Congenital syphilis, which occurs when a child is born to a mother with syphilis, is a severe, disabling and life-threatening disease. While congenital syphilis cases were rare before the outbreak, there were 22 congenital syphilis cases between 2014 and 2018, one of which was stillborn.

Consistent and correct condom use is important protection against STIs such as syphilis. Like other STIs, the symptoms of syphilis may not be obvious. Health experts recommend sexually active people, regardless of gender, age or sexual orientation, get tested every three to six months if they:

  • have a sexual partner with a known STI
  • have a new sexual partner or multiple or anonymous sexual partners
  • have previous history of an STI diagnosis
  • have been sexually assaulted

Prenatal care including syphilis testing is available for all Albertans. It is critical that anyone who is pregnant seeks early prenatal care and testing for syphilis during pregnancy.

Anyone experiencing STI-related symptoms should seek testing through their local health-care provider. Call Health Link at 811, visit a STI or sexual health clinic or speak to a family doctor to find testing and treatment options.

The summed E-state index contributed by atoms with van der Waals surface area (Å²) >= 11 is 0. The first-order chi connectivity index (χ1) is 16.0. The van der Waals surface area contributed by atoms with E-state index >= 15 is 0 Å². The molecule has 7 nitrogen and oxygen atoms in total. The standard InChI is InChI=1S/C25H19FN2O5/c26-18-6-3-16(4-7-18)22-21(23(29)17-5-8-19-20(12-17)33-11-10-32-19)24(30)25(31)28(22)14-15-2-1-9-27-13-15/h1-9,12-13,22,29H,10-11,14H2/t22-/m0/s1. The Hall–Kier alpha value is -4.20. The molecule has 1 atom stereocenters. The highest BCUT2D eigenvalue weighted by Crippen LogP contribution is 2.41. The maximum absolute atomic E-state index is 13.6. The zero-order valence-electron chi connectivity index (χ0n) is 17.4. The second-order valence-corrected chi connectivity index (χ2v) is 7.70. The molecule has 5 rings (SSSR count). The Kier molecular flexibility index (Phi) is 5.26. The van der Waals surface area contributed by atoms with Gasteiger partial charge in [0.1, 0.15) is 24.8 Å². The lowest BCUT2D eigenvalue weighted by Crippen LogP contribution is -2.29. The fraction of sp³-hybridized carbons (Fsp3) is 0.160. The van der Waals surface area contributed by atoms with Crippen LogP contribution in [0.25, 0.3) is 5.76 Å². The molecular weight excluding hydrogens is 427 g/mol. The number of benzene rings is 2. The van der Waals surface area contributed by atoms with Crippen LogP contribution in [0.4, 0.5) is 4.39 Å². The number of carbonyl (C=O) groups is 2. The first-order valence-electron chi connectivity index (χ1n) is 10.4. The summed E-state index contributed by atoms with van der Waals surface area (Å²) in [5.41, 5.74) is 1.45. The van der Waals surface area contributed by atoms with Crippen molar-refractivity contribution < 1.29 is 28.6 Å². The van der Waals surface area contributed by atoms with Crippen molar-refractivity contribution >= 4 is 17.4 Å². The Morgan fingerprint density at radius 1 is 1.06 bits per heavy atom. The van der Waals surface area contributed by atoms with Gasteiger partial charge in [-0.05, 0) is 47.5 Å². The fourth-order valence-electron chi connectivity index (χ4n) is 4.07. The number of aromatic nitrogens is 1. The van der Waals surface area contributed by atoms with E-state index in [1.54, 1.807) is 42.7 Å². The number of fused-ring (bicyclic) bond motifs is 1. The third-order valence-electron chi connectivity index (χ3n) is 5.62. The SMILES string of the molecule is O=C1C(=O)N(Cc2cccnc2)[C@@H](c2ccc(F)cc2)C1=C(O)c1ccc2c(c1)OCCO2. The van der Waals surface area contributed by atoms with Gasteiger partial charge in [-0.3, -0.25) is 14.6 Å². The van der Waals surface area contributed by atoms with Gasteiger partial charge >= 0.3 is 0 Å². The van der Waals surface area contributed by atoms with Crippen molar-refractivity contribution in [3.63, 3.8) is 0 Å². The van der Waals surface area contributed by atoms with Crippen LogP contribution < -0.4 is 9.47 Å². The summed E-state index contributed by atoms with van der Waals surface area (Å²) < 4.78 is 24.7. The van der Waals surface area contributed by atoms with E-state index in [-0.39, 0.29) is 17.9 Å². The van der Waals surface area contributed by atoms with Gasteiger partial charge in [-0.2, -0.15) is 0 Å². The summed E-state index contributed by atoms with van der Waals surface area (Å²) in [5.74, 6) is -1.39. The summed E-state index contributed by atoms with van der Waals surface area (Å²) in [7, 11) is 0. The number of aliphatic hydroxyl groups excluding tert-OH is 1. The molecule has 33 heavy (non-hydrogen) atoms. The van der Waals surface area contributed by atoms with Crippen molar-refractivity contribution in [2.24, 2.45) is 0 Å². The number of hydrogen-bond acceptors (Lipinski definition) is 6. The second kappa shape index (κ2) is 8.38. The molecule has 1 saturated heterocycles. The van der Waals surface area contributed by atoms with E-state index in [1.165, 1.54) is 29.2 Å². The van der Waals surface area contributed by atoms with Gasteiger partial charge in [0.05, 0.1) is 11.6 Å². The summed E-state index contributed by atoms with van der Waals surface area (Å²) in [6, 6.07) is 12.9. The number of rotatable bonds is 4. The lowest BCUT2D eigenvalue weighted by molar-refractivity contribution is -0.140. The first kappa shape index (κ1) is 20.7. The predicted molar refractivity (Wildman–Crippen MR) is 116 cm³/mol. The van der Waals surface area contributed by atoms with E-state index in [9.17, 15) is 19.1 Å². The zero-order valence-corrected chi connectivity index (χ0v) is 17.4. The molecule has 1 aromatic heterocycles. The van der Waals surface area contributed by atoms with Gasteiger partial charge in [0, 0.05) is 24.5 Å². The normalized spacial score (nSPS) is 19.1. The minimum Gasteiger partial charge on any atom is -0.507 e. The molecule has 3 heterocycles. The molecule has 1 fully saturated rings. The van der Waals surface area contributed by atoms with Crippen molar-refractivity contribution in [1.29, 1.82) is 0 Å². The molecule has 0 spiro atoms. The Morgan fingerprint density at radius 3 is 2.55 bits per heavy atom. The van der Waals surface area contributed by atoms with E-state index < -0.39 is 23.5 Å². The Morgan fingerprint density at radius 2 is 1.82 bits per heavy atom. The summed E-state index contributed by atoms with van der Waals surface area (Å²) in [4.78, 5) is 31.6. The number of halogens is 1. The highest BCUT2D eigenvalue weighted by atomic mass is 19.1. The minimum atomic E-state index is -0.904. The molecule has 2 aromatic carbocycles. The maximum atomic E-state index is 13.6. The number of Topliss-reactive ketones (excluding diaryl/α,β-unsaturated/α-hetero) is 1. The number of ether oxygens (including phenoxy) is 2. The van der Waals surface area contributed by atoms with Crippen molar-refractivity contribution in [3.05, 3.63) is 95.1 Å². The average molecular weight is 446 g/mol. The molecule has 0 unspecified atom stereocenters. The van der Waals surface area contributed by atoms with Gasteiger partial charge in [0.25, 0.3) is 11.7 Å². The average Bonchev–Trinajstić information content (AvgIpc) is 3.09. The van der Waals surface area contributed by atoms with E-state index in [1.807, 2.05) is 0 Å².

Quick facts

  • 2018 case counts for infectious syphilis by AHS zone:
    • South Zone: 31 cases, an increase of 138.5 per cent compared to 2017
    • Calgary Zone: 206 cases, an increase of 7.3 per cent compared to 2017
    • Central Zone: 88 cases, an increase of 266.7 per cent compared to 2017
    • Edmonton Zone: 977 cases, an increase of 305.4 per cent compared to 2017
    • North Zone: 208 cases, an increase of 324.5 per cent compared to 2017
  • For further breakdown of STI 2018 numbers, see the 2018 STI and HIV Summary Report.